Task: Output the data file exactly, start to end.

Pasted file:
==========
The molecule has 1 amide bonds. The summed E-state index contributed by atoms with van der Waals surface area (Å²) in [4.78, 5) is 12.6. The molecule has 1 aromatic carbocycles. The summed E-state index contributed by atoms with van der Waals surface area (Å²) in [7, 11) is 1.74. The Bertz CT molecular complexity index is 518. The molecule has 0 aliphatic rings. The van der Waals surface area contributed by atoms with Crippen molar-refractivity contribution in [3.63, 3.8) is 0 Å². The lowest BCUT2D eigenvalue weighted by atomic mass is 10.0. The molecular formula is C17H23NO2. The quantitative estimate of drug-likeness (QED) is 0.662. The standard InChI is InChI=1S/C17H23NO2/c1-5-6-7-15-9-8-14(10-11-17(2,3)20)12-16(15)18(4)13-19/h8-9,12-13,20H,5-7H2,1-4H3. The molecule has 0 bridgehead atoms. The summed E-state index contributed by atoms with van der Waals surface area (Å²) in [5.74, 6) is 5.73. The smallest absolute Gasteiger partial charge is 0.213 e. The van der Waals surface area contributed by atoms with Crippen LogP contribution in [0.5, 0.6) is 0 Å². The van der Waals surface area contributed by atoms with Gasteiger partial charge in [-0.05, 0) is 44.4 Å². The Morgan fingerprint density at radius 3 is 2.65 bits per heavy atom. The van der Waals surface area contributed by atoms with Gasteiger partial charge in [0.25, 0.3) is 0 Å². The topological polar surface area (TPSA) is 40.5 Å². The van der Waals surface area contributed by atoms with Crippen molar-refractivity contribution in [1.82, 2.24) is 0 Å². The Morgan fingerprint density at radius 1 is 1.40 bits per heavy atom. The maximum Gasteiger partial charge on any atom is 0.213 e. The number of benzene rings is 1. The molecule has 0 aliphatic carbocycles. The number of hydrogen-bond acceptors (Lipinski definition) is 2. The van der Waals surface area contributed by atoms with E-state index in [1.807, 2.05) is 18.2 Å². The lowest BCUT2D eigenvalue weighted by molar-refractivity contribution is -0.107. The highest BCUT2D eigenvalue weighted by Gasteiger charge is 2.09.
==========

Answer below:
The molecule has 1 amide bonds. The summed E-state index contributed by atoms with van der Waals surface area (Å²) in [4.78, 5) is 12.6. The molecule has 1 aromatic carbocycles. The summed E-state index contributed by atoms with van der Waals surface area (Å²) in [7, 11) is 1.74. The Bertz CT molecular complexity index is 518. The molecule has 0 aliphatic rings. The van der Waals surface area contributed by atoms with Crippen molar-refractivity contribution in [3.63, 3.8) is 0 Å². The lowest BCUT2D eigenvalue weighted by atomic mass is 10.0. The molecular formula is C17H23NO2. The quantitative estimate of drug-likeness (QED) is 0.662. The standard InChI is InChI=1S/C17H23NO2/c1-5-6-7-15-9-8-14(10-11-17(2,3)20)12-16(15)18(4)13-19/h8-9,12-13,20H,5-7H2,1-4H3. The molecule has 0 bridgehead atoms. The summed E-state index contributed by atoms with van der Waals surface area (Å²) in [5.74, 6) is 5.73. The smallest absolute Gasteiger partial charge is 0.213 e. The van der Waals surface area contributed by atoms with Crippen LogP contribution in [0.5, 0.6) is 0 Å². The van der Waals surface area contributed by atoms with Gasteiger partial charge in [-0.05, 0) is 44.4 Å². The Morgan fingerprint density at radius 3 is 2.65 bits per heavy atom. The van der Waals surface area contributed by atoms with Gasteiger partial charge in [0.25, 0.3) is 0 Å². The topological polar surface area (TPSA) is 40.5 Å². The van der Waals surface area contributed by atoms with Crippen molar-refractivity contribution in [1.82, 2.24) is 0 Å². The Morgan fingerprint density at radius 1 is 1.40 bits per heavy atom. The maximum Gasteiger partial charge on any atom is 0.213 e. The number of benzene rings is 1. The molecule has 0 aliphatic carbocycles. The number of hydrogen-bond acceptors (Lipinski definition) is 2. The van der Waals surface area contributed by atoms with E-state index in [1.807, 2.05) is 18.2 Å². The lowest BCUT2D eigenvalue weighted by molar-refractivity contribution is -0.107. The highest BCUT2D eigenvalue weighted by Gasteiger charge is 2.09.